What is grooming?

Grooming is a process of manipulation and trust-building that a perpetrator will use to create an atmosphere where they can exploit a child. Grooming is often very subtle and difficult to name by other adults; typically a perpetrator will seem like a loving and attentive adult in that child’s life. The child’s reactions to this attention are the most telling indicator as to whether or not they are comfortable. Grooming often takes place before the act of abuse, or throughout the period of abusive behaviour.

It is important to note that perpetrators of child sexual abuse (CSA) are often found in positions of trust and authority (examples include family members, family friends, leaders of after-school activities, teachers, etc.) and are often very socially adept and charming; the act of grooming includes not only winning the trust of the child, but of their parents or caregivers as well.

As such, parents of victimized children are often left feeling betrayed and feeling guilty that they didn’t see what was happening. It’s important to remember that the blame for the abuse should be placed on the offender, not the child or caregivers.

The process of grooming involves some, if not all, of the following six stages.

Stage 1: Targeting the victim
The offender targets a victim by sizing up the child’s vulnerability—emotional neediness, isolation, and low self-confidence. Children whose families are experiencing multiple challenges, where parents or caregivers are unable to supervise or be fully present due to a number of possible circumstances may make them a more likely target.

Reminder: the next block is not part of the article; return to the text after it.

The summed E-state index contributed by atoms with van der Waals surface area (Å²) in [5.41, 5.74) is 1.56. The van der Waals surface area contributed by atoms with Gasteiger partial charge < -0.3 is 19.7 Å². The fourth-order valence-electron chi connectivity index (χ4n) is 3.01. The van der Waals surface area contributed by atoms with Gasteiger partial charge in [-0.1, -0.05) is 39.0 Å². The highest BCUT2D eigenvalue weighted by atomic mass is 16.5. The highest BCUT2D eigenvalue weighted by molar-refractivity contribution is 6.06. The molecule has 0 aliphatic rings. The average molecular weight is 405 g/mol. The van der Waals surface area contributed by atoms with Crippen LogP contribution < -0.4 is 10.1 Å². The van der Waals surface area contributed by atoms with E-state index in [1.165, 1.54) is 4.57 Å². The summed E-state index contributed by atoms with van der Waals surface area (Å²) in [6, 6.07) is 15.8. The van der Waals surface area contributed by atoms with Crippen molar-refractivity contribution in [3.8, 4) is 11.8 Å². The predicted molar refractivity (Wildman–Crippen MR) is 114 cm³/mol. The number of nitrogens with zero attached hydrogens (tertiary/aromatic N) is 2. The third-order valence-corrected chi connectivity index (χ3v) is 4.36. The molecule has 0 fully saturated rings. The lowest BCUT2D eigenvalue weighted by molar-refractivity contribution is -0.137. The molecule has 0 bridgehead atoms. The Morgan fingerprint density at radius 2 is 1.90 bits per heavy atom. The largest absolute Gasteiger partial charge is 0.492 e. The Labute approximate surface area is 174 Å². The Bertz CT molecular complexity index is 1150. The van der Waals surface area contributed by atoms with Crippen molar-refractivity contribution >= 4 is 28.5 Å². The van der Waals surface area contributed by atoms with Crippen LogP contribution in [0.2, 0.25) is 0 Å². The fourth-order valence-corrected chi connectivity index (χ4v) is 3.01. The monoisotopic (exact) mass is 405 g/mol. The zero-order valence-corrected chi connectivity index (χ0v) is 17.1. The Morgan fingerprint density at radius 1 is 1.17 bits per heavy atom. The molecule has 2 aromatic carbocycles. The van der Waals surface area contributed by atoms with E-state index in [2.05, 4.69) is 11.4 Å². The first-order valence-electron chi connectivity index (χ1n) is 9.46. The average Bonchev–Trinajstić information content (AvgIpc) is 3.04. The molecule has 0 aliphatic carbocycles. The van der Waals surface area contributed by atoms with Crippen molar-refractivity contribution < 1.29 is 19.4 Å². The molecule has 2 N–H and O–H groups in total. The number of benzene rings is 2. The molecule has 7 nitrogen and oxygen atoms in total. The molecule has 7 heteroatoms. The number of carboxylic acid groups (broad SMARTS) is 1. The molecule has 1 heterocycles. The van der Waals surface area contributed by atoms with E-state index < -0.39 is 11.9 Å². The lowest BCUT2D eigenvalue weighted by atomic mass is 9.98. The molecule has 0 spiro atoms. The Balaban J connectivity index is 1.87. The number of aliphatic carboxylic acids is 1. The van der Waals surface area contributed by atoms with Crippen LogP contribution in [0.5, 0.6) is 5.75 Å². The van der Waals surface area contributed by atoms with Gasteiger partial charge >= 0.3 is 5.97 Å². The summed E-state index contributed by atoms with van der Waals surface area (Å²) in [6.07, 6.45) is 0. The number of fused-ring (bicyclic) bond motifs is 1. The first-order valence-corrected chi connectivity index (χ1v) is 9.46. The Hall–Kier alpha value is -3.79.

Stage 2: Gaining the victim’s trust
The offender gains trust by watching and gathering information about the child, getting to know his/her needs and how to fill them.  In this regard, sex offenders mix effortlessly with responsible and positively motivated caregivers because they generate warmth and genuine concern for the child. The offender may work on gaining the trust of parents or caregivers, and identifying their burdens/challenges in order to exploit them to gain access to the child.  Parents are often relieved to have “help” and/or to see their child connect with a caring adult so they can deal with other pressing challenges or basic needs.

Stage 3: Filling a need
Once the sex offender begins to fill the child’s needs, that adult may assume noticeably more importance in the child’s life and may become idealized. The adult could be providing the child with special attention that only they can give such as coaching, mentoring, specialized treatments, etc. Gifts, extra attention, time, and affection may distinguish one adult in particular and should raise concern and greater vigilance.  This stage can also involve breaking rules the child’s parents/caregivers have set (for example, allowing the child to smoke or drink, buying the child items the parents won’t allow the child to have) in order to create the stage for secret keeping and threats.

 Stage 4: Isolating the child
The grooming sex offender uses the developing special relationship with the child to create situations in which they are alone together. This isolation further reinforces a special connection and allows them to avoid oversight and scrutiny from others. Babysitting, tutoring, coaching and special trips all enable this type of isolation.